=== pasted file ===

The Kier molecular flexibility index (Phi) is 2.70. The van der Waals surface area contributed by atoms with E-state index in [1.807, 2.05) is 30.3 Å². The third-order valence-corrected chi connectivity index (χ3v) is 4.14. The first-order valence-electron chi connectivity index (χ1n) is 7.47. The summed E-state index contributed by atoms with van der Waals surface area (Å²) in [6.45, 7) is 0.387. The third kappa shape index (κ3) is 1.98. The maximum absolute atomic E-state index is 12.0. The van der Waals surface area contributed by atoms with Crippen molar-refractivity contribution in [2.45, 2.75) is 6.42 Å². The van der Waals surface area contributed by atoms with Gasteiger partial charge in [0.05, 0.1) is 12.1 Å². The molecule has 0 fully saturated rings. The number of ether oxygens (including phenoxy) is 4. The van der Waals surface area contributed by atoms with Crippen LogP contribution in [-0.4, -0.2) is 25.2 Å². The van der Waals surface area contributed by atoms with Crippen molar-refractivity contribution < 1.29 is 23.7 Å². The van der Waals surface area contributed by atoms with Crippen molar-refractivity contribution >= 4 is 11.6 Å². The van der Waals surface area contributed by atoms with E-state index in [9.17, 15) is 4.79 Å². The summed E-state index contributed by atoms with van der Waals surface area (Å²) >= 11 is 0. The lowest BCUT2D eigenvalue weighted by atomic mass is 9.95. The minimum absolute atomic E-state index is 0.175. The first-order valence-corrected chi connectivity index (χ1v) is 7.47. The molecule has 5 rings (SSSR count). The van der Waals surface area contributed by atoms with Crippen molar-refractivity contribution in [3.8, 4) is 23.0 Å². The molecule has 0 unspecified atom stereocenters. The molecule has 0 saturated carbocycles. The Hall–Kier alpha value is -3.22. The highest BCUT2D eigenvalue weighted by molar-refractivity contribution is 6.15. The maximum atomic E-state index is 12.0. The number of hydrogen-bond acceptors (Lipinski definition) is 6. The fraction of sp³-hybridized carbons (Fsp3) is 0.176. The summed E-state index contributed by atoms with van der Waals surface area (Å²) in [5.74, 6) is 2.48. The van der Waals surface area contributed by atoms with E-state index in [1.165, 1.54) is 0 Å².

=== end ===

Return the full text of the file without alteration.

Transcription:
The Kier molecular flexibility index (Phi) is 2.70. The van der Waals surface area contributed by atoms with E-state index in [1.807, 2.05) is 30.3 Å². The third-order valence-corrected chi connectivity index (χ3v) is 4.14. The first-order valence-electron chi connectivity index (χ1n) is 7.47. The summed E-state index contributed by atoms with van der Waals surface area (Å²) in [6.45, 7) is 0.387. The third kappa shape index (κ3) is 1.98. The maximum absolute atomic E-state index is 12.0. The van der Waals surface area contributed by atoms with Crippen molar-refractivity contribution in [2.45, 2.75) is 6.42 Å². The van der Waals surface area contributed by atoms with Gasteiger partial charge in [0.05, 0.1) is 12.1 Å². The molecule has 0 fully saturated rings. The number of ether oxygens (including phenoxy) is 4. The van der Waals surface area contributed by atoms with Crippen LogP contribution in [-0.4, -0.2) is 25.2 Å². The van der Waals surface area contributed by atoms with Crippen molar-refractivity contribution < 1.29 is 23.7 Å². The van der Waals surface area contributed by atoms with Crippen molar-refractivity contribution >= 4 is 11.6 Å². The van der Waals surface area contributed by atoms with E-state index in [9.17, 15) is 4.79 Å². The summed E-state index contributed by atoms with van der Waals surface area (Å²) >= 11 is 0. The lowest BCUT2D eigenvalue weighted by atomic mass is 9.95. The minimum absolute atomic E-state index is 0.175. The first-order valence-corrected chi connectivity index (χ1v) is 7.47. The molecule has 5 rings (SSSR count). The van der Waals surface area contributed by atoms with Crippen molar-refractivity contribution in [3.8, 4) is 23.0 Å². The molecule has 0 unspecified atom stereocenters. The molecule has 0 saturated carbocycles. The Hall–Kier alpha value is -3.22. The highest BCUT2D eigenvalue weighted by molar-refractivity contribution is 6.15. The maximum atomic E-state index is 12.0. The number of hydrogen-bond acceptors (Lipinski definition) is 6. The fraction of sp³-hybridized carbons (Fsp3) is 0.176. The summed E-state index contributed by atoms with van der Waals surface area (Å²) in [5.74, 6) is 2.48. The van der Waals surface area contributed by atoms with E-state index in [1.165, 1.54) is 0 Å².